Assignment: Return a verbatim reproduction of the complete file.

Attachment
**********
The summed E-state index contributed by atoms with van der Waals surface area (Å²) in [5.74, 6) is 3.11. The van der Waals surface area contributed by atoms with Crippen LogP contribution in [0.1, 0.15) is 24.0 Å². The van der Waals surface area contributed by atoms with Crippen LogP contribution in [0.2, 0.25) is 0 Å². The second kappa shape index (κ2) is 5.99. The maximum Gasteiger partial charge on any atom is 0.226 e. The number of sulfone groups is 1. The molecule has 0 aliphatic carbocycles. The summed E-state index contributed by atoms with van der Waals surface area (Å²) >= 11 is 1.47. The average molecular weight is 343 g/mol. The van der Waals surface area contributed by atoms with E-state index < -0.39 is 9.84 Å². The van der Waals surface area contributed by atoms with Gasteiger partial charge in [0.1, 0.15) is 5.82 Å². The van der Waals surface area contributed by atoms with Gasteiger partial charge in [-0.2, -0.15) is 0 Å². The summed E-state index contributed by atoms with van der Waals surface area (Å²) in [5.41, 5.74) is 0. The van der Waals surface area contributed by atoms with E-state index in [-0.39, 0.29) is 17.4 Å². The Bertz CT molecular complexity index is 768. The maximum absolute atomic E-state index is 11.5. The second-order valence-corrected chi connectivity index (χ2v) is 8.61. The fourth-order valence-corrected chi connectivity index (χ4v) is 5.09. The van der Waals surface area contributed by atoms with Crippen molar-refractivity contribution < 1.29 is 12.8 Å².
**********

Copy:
The summed E-state index contributed by atoms with van der Waals surface area (Å²) in [5.74, 6) is 3.11. The van der Waals surface area contributed by atoms with Crippen LogP contribution in [0.1, 0.15) is 24.0 Å². The van der Waals surface area contributed by atoms with Crippen LogP contribution in [0.2, 0.25) is 0 Å². The second kappa shape index (κ2) is 5.99. The maximum Gasteiger partial charge on any atom is 0.226 e. The number of sulfone groups is 1. The molecule has 0 aliphatic carbocycles. The summed E-state index contributed by atoms with van der Waals surface area (Å²) >= 11 is 1.47. The average molecular weight is 343 g/mol. The van der Waals surface area contributed by atoms with E-state index < -0.39 is 9.84 Å². The van der Waals surface area contributed by atoms with Gasteiger partial charge in [0.1, 0.15) is 5.82 Å². The van der Waals surface area contributed by atoms with Gasteiger partial charge in [-0.2, -0.15) is 0 Å². The summed E-state index contributed by atoms with van der Waals surface area (Å²) in [5.41, 5.74) is 0. The van der Waals surface area contributed by atoms with E-state index in [-0.39, 0.29) is 17.4 Å². The Bertz CT molecular complexity index is 768. The maximum absolute atomic E-state index is 11.5. The second-order valence-corrected chi connectivity index (χ2v) is 8.61. The fourth-order valence-corrected chi connectivity index (χ4v) is 5.09. The van der Waals surface area contributed by atoms with Crippen molar-refractivity contribution < 1.29 is 12.8 Å².